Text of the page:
House Speaker Nancy Pelosi hinted Friday that the contested race for New York’s 22nd Congressional District may end up being reviewed by the House — like another disputed race in Iowa.
New York Democratic Rep. Anthony Brindisi was 28,422 votes behind former New York Republican Rep. Claudia Tenney on election night based on in-person ballots received during early voting on Election Day. But her massive lead disappeared to just 100 votes after almost 60,000 mail-in ballots were counted.
Both campaigns went to court to have a judge rule on disputes about more than 2,000 absentee and affidavit ballots. Although Brindisi commanded the recount by 12 votes several days ago, after more ballots were reviewed, the advantage swung back to Tenney, who now leads the contest by 12 votes.
Iowa Democrat Rita Hart announced on Wednesday about her plan to file with the House Committee on Administration under the Federal Contested Elections Act. Maryland Democratic Rep. Jamie Raskin, who serves as the vice chairman of the committee, will lead a panel to review that petition.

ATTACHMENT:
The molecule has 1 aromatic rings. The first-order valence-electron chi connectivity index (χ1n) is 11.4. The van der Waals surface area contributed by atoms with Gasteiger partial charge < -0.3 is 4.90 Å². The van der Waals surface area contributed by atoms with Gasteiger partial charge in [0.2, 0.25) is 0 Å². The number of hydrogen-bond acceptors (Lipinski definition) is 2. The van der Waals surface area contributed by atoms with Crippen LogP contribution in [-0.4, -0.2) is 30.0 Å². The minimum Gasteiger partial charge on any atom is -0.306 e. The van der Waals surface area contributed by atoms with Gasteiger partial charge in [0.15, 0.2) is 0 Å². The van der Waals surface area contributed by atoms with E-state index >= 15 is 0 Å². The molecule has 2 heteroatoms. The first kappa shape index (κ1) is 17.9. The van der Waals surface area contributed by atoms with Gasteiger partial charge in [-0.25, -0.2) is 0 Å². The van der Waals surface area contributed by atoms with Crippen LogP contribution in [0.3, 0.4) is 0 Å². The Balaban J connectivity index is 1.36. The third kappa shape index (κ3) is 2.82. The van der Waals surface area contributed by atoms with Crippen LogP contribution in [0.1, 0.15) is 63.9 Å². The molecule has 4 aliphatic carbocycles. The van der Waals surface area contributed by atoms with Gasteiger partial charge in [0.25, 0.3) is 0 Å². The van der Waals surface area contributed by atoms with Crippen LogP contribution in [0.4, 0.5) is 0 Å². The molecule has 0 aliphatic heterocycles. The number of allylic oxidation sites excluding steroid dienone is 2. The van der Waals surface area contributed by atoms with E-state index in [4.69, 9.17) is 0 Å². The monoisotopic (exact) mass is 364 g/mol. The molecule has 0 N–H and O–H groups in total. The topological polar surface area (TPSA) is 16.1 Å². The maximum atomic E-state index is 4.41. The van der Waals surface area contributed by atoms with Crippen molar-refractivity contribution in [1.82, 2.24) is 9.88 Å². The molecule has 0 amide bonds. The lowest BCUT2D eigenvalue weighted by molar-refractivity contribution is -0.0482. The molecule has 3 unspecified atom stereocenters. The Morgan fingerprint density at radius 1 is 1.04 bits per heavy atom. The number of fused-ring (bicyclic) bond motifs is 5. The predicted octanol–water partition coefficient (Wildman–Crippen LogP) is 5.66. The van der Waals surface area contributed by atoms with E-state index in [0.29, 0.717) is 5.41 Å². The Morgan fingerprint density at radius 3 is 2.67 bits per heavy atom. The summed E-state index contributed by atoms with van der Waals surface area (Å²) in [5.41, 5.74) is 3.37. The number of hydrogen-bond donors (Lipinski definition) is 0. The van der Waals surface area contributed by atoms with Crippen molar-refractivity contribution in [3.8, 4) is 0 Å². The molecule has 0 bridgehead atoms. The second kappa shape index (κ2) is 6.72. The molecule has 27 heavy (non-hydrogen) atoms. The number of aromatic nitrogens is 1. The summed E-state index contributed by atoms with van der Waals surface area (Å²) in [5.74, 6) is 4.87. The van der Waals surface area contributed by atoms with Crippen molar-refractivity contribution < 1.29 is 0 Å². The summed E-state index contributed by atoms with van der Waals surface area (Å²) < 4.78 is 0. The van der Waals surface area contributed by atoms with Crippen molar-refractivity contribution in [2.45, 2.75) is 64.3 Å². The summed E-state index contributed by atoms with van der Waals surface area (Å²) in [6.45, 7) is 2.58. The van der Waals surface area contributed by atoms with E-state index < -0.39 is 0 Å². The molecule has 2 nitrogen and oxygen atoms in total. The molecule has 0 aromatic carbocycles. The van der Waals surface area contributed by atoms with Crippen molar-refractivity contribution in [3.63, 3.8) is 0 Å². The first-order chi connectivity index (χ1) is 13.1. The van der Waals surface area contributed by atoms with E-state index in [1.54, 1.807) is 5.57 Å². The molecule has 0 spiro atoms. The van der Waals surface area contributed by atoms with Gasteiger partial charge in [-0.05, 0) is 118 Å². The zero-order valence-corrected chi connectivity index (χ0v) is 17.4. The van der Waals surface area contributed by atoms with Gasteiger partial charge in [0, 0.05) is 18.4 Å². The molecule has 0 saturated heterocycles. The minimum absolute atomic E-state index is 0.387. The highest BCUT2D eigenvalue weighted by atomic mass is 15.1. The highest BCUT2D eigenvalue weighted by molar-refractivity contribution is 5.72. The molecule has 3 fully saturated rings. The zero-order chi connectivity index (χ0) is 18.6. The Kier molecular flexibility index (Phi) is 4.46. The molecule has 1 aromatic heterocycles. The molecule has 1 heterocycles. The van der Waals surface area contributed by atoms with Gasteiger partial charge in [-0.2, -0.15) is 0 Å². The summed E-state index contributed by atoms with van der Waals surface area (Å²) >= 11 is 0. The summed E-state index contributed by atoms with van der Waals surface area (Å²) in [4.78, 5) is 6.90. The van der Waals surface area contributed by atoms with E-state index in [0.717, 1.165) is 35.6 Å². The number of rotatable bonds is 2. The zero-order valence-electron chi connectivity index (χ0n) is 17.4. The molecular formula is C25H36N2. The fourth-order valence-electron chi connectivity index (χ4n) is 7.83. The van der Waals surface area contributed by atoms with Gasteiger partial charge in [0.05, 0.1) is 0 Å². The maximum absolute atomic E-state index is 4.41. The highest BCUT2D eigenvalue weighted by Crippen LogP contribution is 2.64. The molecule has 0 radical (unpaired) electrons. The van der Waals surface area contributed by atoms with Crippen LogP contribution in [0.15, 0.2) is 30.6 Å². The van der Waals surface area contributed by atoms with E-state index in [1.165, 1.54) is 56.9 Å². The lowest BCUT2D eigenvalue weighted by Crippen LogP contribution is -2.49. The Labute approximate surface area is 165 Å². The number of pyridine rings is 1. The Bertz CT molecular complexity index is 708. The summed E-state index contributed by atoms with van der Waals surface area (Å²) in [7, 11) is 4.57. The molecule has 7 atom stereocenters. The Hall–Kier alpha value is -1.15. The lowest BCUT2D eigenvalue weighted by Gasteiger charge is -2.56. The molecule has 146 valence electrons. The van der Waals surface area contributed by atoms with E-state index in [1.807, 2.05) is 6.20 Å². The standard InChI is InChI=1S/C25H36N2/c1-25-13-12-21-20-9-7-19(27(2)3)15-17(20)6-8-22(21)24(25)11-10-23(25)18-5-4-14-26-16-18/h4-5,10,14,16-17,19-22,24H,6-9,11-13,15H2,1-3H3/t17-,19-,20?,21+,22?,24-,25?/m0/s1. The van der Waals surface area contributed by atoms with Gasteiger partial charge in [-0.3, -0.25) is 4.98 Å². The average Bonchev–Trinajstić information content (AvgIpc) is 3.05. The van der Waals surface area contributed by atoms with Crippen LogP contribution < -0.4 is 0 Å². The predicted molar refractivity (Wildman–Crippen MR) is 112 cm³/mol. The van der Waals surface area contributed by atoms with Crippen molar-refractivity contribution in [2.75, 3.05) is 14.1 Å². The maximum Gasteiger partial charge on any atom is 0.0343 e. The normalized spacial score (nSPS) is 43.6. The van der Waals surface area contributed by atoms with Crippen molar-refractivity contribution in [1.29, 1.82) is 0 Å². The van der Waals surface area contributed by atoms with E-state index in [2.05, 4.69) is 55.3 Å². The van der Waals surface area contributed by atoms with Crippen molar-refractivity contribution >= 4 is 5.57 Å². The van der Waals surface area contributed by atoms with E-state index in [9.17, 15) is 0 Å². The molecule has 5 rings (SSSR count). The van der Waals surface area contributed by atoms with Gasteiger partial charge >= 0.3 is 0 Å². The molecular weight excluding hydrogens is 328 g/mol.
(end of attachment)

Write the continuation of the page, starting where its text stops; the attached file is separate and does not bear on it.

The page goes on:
“The issue relating to Iowa is an issue for the House Administration Committee. It’s my understanding that Rita Hart, an excellent candidate for Congress, will be asking the House to take this up. For further information about the technicalities of that, that becomes a House, not a political but a House Administration matter. The House decides who it will seat,” Pelosi told reporters Friday at her weekly news conference.
As for New York’s 22nd District, that’s “a completely different situation,” she said. “In New York, there could be 1,500, 5,000 votes not counted yet. So, that is going to the court Monday. And we’ll see what happens in the court. That may end up in the House. I don’t know, but the court will decide which votes will be counted.”
Congress last involved itself in a disputed close House race back in 1985. Known as the “Bloody Eighth,” a messy political fight erupted on the Democratic-controlled House floor over who would represent Indiana’s 8th Congressional District. The Democratic incumbent initially won by just 72 votes but lost to his Republican challenger by margins of 34 and 418 votes, respectively, following two state recounts.